A British think-tank recently published a study on excessive alcohol consumption which found a correlation between the children of divorce and what they defined as “problematic drinking behaviors.” As reported by James Hall, the Consumer Affairs Editor of The Telegraph, the group, Demos, found that sixteen year olds who had “disengaged parents” and were subjected to the instability and stress of divorce and/or separation were eight times more likely to drink excessively compared to those kids whose parents were engaged in their lives. The results could help shape the alcohol policy of United Kingdom’s Department of Health.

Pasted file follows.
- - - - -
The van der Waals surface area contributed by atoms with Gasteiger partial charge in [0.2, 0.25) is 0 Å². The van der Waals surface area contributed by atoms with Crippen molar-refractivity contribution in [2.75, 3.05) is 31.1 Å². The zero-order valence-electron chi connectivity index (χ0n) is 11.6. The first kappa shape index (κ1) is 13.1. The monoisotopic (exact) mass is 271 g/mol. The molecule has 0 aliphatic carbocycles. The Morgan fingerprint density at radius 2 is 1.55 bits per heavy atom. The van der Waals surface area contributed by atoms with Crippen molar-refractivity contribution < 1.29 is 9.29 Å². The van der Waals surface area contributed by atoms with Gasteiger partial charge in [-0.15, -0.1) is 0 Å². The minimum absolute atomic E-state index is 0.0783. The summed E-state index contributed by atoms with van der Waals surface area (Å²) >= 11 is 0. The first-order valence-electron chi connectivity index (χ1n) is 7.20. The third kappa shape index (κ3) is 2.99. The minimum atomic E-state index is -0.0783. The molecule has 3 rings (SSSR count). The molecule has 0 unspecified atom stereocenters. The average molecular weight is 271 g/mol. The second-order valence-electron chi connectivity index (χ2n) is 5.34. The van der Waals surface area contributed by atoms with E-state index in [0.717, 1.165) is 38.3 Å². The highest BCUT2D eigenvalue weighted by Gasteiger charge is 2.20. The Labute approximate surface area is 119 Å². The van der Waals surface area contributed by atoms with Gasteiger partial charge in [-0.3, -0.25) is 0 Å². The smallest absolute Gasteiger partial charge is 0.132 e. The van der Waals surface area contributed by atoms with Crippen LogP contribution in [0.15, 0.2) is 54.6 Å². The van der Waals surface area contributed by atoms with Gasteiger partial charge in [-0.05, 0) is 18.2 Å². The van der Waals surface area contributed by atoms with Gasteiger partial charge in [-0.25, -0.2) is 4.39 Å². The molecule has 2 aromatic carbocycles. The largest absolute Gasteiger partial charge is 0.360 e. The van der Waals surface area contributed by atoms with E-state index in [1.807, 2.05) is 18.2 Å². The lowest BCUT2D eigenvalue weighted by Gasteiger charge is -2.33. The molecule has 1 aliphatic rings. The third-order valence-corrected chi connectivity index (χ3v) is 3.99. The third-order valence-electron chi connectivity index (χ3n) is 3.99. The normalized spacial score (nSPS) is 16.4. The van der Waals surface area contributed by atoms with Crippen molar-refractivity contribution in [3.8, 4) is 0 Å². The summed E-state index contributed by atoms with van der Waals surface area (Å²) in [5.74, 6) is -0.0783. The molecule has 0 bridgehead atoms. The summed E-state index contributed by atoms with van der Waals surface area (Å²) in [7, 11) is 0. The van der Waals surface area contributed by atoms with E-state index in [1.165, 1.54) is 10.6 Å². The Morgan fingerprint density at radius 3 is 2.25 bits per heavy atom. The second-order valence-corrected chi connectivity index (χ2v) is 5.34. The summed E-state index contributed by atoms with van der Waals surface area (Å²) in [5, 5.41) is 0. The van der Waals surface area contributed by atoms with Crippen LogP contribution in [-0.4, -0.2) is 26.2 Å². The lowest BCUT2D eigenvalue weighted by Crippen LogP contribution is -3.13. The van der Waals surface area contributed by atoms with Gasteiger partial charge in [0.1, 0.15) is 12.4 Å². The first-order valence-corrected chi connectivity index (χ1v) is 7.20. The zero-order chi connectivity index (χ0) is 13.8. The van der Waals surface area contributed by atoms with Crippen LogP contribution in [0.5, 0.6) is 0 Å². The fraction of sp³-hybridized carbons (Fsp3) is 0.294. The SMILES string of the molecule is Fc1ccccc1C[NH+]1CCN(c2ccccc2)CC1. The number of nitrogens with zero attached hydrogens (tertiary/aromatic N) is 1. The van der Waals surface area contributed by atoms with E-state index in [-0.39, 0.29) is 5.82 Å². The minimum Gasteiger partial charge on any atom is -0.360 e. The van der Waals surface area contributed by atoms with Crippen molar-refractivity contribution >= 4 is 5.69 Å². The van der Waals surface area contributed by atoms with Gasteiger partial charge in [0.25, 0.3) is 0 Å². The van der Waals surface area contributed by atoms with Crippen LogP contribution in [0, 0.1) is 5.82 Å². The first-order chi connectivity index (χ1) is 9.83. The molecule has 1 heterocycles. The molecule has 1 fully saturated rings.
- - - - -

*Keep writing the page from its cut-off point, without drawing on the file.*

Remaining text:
Demos further found that parents who put strict parameters on their children’s lives (“tough love”) made a major difference in a variety of outcomes for the children, including how they handled and addressed their consumption of alcohol as teens.
Not surprisingly, but worth reinforcing, was the conclusion that strong support networks (or the absence thereof) had a major impact on how children recovered and prospered after a divorce. The connection between an individual’s relationship towards alcohol and their home life not surprising and the outcome of the Demos study demonstrates how important it is for parents to set aside their personal problems related to a divorce and create a stable environment for their children.